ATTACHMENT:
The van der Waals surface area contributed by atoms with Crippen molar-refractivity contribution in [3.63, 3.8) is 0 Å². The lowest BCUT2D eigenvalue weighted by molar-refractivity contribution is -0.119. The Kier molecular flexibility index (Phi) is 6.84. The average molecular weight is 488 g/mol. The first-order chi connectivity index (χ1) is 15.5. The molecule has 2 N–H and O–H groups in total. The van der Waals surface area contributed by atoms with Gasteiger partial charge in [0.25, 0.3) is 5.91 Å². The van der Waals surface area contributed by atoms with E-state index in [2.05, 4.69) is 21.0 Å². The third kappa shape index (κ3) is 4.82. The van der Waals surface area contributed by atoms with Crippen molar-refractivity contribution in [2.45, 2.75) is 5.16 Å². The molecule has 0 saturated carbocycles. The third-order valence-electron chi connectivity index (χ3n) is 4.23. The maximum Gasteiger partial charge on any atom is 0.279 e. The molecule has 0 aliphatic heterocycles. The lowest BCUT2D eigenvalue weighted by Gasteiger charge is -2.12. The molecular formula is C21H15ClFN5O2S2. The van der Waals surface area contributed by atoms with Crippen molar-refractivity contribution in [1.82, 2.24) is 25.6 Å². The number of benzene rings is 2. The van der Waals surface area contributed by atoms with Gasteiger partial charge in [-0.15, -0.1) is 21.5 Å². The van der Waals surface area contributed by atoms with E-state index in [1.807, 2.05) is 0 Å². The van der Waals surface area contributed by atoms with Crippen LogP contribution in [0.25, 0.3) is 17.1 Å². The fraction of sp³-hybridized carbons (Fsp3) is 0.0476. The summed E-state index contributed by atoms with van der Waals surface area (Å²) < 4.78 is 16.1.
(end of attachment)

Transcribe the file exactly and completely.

The van der Waals surface area contributed by atoms with Crippen molar-refractivity contribution in [3.63, 3.8) is 0 Å². The lowest BCUT2D eigenvalue weighted by molar-refractivity contribution is -0.119. The Kier molecular flexibility index (Phi) is 6.84. The average molecular weight is 488 g/mol. The first-order chi connectivity index (χ1) is 15.5. The molecule has 2 N–H and O–H groups in total. The van der Waals surface area contributed by atoms with Gasteiger partial charge in [0.25, 0.3) is 5.91 Å². The van der Waals surface area contributed by atoms with E-state index in [2.05, 4.69) is 21.0 Å². The third kappa shape index (κ3) is 4.82. The van der Waals surface area contributed by atoms with Crippen molar-refractivity contribution in [2.45, 2.75) is 5.16 Å². The molecule has 0 saturated carbocycles. The third-order valence-electron chi connectivity index (χ3n) is 4.23. The maximum Gasteiger partial charge on any atom is 0.279 e. The molecule has 0 aliphatic heterocycles. The lowest BCUT2D eigenvalue weighted by Gasteiger charge is -2.12. The molecular formula is C21H15ClFN5O2S2. The van der Waals surface area contributed by atoms with Crippen molar-refractivity contribution in [1.82, 2.24) is 25.6 Å². The number of benzene rings is 2. The van der Waals surface area contributed by atoms with Gasteiger partial charge in [-0.15, -0.1) is 21.5 Å². The van der Waals surface area contributed by atoms with E-state index in [1.807, 2.05) is 0 Å². The van der Waals surface area contributed by atoms with Crippen LogP contribution in [0.25, 0.3) is 17.1 Å². The fraction of sp³-hybridized carbons (Fsp3) is 0.0476. The summed E-state index contributed by atoms with van der Waals surface area (Å²) < 4.78 is 16.1.